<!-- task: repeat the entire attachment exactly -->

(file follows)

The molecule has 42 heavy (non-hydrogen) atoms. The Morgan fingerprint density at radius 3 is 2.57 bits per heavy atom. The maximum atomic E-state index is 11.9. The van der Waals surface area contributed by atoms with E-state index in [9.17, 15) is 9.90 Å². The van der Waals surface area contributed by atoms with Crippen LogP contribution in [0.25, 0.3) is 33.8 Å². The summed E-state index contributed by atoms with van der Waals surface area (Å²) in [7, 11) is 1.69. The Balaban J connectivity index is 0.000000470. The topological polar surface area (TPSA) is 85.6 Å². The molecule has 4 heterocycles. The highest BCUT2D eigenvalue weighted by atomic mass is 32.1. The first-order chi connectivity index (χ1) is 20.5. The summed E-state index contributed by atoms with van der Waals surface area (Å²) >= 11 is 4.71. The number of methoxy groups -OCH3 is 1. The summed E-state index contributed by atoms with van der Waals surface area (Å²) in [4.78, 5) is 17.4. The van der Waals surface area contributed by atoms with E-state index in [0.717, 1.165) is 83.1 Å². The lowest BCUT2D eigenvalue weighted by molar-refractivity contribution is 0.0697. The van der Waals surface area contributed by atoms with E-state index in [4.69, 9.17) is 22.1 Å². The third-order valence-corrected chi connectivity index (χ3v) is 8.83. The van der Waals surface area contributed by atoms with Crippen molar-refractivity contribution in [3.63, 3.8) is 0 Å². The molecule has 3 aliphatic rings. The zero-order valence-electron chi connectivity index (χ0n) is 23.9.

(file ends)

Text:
The molecule has 42 heavy (non-hydrogen) atoms. The Morgan fingerprint density at radius 3 is 2.57 bits per heavy atom. The maximum atomic E-state index is 11.9. The van der Waals surface area contributed by atoms with E-state index in [9.17, 15) is 9.90 Å². The van der Waals surface area contributed by atoms with Crippen LogP contribution in [0.25, 0.3) is 33.8 Å². The summed E-state index contributed by atoms with van der Waals surface area (Å²) in [7, 11) is 1.69. The Balaban J connectivity index is 0.000000470. The topological polar surface area (TPSA) is 85.6 Å². The molecule has 4 heterocycles. The highest BCUT2D eigenvalue weighted by atomic mass is 32.1. The first-order chi connectivity index (χ1) is 20.5. The summed E-state index contributed by atoms with van der Waals surface area (Å²) >= 11 is 4.71. The number of methoxy groups -OCH3 is 1. The summed E-state index contributed by atoms with van der Waals surface area (Å²) in [4.78, 5) is 17.4. The van der Waals surface area contributed by atoms with E-state index in [0.717, 1.165) is 83.1 Å². The lowest BCUT2D eigenvalue weighted by molar-refractivity contribution is 0.0697. The van der Waals surface area contributed by atoms with E-state index in [4.69, 9.17) is 22.1 Å². The third-order valence-corrected chi connectivity index (χ3v) is 8.83. The van der Waals surface area contributed by atoms with Crippen molar-refractivity contribution in [3.63, 3.8) is 0 Å². The molecule has 3 aliphatic rings. The zero-order valence-electron chi connectivity index (χ0n) is 23.9.